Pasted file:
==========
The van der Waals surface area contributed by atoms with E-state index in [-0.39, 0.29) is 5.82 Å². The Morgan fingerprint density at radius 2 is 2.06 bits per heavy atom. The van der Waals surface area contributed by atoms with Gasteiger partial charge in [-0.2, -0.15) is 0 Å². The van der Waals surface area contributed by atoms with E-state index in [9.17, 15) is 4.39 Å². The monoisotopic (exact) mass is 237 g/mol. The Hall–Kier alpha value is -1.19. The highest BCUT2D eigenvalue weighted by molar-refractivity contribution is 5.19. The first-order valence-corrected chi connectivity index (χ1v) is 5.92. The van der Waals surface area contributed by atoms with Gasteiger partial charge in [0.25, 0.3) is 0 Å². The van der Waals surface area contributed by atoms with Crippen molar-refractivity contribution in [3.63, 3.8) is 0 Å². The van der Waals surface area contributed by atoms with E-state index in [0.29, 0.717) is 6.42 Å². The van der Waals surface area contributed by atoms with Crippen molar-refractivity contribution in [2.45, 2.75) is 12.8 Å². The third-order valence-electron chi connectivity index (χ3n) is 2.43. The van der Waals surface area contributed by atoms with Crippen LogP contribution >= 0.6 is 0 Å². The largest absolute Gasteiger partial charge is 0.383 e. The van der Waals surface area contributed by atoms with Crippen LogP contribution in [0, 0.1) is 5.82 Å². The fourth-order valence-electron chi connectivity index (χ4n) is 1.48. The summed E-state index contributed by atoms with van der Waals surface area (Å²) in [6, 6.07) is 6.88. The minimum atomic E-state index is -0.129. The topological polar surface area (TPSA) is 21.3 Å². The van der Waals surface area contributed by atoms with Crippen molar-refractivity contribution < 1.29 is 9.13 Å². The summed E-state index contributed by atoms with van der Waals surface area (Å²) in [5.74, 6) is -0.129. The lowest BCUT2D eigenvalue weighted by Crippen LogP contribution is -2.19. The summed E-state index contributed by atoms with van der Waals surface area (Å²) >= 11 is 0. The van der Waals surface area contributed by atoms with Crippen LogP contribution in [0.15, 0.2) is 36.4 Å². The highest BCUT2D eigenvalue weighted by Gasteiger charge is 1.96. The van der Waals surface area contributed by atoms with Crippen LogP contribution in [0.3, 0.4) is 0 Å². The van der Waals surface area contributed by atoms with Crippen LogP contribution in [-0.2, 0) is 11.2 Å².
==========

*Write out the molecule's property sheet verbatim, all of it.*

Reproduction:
The van der Waals surface area contributed by atoms with E-state index in [-0.39, 0.29) is 5.82 Å². The Morgan fingerprint density at radius 2 is 2.06 bits per heavy atom. The van der Waals surface area contributed by atoms with Gasteiger partial charge in [-0.2, -0.15) is 0 Å². The van der Waals surface area contributed by atoms with E-state index in [9.17, 15) is 4.39 Å². The monoisotopic (exact) mass is 237 g/mol. The Hall–Kier alpha value is -1.19. The highest BCUT2D eigenvalue weighted by molar-refractivity contribution is 5.19. The first-order valence-corrected chi connectivity index (χ1v) is 5.92. The van der Waals surface area contributed by atoms with Gasteiger partial charge in [0.25, 0.3) is 0 Å². The van der Waals surface area contributed by atoms with Crippen molar-refractivity contribution in [3.63, 3.8) is 0 Å². The van der Waals surface area contributed by atoms with E-state index in [0.29, 0.717) is 6.42 Å². The van der Waals surface area contributed by atoms with Crippen molar-refractivity contribution in [2.45, 2.75) is 12.8 Å². The third-order valence-electron chi connectivity index (χ3n) is 2.43. The van der Waals surface area contributed by atoms with Crippen LogP contribution >= 0.6 is 0 Å². The largest absolute Gasteiger partial charge is 0.383 e. The van der Waals surface area contributed by atoms with Crippen LogP contribution in [0, 0.1) is 5.82 Å². The fourth-order valence-electron chi connectivity index (χ4n) is 1.48. The summed E-state index contributed by atoms with van der Waals surface area (Å²) in [6, 6.07) is 6.88. The minimum atomic E-state index is -0.129. The topological polar surface area (TPSA) is 21.3 Å². The van der Waals surface area contributed by atoms with Crippen molar-refractivity contribution < 1.29 is 9.13 Å². The summed E-state index contributed by atoms with van der Waals surface area (Å²) in [5.74, 6) is -0.129. The lowest BCUT2D eigenvalue weighted by Crippen LogP contribution is -2.19. The summed E-state index contributed by atoms with van der Waals surface area (Å²) >= 11 is 0. The van der Waals surface area contributed by atoms with Crippen LogP contribution in [0.15, 0.2) is 36.4 Å². The highest BCUT2D eigenvalue weighted by Gasteiger charge is 1.96. The van der Waals surface area contributed by atoms with Crippen LogP contribution in [0.3, 0.4) is 0 Å². The van der Waals surface area contributed by atoms with Crippen LogP contribution in [-0.2, 0) is 11.2 Å².